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A Christmas Carol never fails to inspire
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Forsyth County News


Tickets to “A Christmas Carol” at the Cumming Playhouse are $25 each and can be purchased online at or by calling (770) 781-9178. Show times are 8 p.m. Thursdays-Saturdays and 3 p.m. Sundays through Dec. 21.

I love Christmastime. I love the decorations, music, glitter, lights, smell of pine, food, traditions and gifts — all of it.

I don’t even mind that stores decorate too early, although I know many people have a problem with the “commercialization” of Christmas. Still, I love pretty much everything about it.

Another thing I love about this time of year is Charles Dickens’ “A Christmas Carol.” We own a handful of various movie versions, and we watch all of them at least once during December.

I enjoy the traditional versions, as well as the more “modern” ones. I particularly like when we go see the “live” version performed on stage. In my mind, nothing beats a well done, live performance.

I am super excited to go see the Gypsy Theatre’s production, which opened Friday night and will run through Dec. 21st at the Cumming Playhouse.

Under the leadership of artistic director Mercury, who goes by only his first name, Gypsy lways does such a phenomenal job with its productions. I’m certain this will be a fantastic show.

And just FYI. When I logged on to buy our tickets for next weekend’s show, they were nearly sold out. So, hurry and reserve seats if you haven’t already done so.

The playhouse is such a charming venue. There really isn’t a bad seat in the house.

There is something so nostalgic about seeing a show in what used to be the only school in Cumming. Our community is truly lucky to have such a place.

I was interested to rediscover some facts about Charles Dickens and his beloved story.

Dickens was born in England in 1812. His father was imprisoned due to debt he owed when the younger Dickens was 12.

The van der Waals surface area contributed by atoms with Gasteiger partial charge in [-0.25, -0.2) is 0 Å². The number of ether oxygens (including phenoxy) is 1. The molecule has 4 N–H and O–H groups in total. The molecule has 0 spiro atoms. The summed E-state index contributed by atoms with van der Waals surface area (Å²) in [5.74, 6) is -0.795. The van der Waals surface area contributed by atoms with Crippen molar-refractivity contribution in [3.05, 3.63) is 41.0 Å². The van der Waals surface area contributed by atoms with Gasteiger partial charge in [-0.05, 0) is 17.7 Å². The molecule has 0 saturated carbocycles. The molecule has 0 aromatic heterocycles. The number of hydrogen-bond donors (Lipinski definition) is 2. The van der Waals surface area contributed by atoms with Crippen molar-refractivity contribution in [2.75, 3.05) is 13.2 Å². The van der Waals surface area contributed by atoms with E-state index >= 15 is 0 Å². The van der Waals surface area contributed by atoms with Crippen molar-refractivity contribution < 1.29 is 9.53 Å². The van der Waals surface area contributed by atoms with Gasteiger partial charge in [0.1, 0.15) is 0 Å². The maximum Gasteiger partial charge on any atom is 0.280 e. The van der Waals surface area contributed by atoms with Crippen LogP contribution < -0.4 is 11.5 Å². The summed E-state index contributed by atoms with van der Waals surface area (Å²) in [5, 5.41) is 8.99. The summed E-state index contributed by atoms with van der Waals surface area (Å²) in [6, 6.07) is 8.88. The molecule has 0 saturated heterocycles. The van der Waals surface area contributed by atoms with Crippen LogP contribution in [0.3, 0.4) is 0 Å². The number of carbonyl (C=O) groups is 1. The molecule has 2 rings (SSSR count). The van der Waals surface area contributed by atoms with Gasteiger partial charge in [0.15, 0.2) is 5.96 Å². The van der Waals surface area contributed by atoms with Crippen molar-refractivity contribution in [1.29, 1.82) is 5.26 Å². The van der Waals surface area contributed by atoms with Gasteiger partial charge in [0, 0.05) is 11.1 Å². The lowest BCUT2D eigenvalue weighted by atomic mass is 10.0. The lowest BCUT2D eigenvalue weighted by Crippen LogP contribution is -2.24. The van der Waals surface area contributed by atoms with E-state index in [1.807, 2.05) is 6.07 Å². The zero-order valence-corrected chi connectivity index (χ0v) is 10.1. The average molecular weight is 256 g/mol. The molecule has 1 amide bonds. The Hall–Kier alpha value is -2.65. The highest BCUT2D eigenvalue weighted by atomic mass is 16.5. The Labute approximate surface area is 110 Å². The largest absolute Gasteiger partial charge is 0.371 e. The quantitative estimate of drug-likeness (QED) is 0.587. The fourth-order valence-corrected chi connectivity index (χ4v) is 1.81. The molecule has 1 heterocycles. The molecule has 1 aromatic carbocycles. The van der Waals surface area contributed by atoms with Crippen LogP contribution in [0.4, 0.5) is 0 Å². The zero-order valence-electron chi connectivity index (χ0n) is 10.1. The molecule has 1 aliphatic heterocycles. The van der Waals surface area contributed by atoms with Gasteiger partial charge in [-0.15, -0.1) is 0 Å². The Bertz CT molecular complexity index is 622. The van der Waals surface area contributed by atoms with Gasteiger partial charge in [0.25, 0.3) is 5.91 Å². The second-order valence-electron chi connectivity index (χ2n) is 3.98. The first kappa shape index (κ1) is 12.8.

The young Dickens was forced to work in a factory, even after his father was released from prison three years later.

Seeing and experiencing the conditions of children working in factories during that time profoundly influenced Dickens. Many of his works — think “Oliver Twist” — reflect that.

In his late teens, Dickens became a reporter and then went on write numerous short stories, the first of which were published when he was 21. At that time, he married Catherine Hogarth and the couple went on to have nine children.

Dickens’ stories and characters were wildly popular and were published in book form in 1837. He was considered the most popular author of the day.

Dickens continued to publish stories and books every year or so. “A Christmas Carol” reportedly took him just six weeks to write and was published in 1843.

As far as the story goes, we’re all familiar with it. Who doesn’t love a story about a positive transformation?

Add in colorful characters, ghosts and an excellent storyline, and there is truly something for everybody.

I love how you cannot help watching “A Christmas Carol” and think about your own life — past, present and what you hope the future holds.

As we get older, surely all of us think about what our legacy will be and how people will remember us when we are gone from this earth.

Dickens himself, surely because of his own childhood, had tremendous sympathy for the poor, especially children who had no other recourse or choice when it came to their plight in life.

“A Christmas Carol” embodies what we all innately know, that humans are capable of being horrible and also of changing who they are and becoming inspirational beings.

In addition, the changes we make and who we are, can greatly affect others.

When Ebenezer Scrooge had his epiphany and changed from a miserly, miserable person to a caring, loving and joyous man, his transformation drastically changed many lives — all for the better.

“A Christmas Carol” is the perfect story of hope. What better message for all of us during this joyous season. In the words of Tiny Tim, “God bless us every one.”


Adlen Robinson is author of “Home Matters: The Guide to Organizing Your Life and Home.” E-mail her at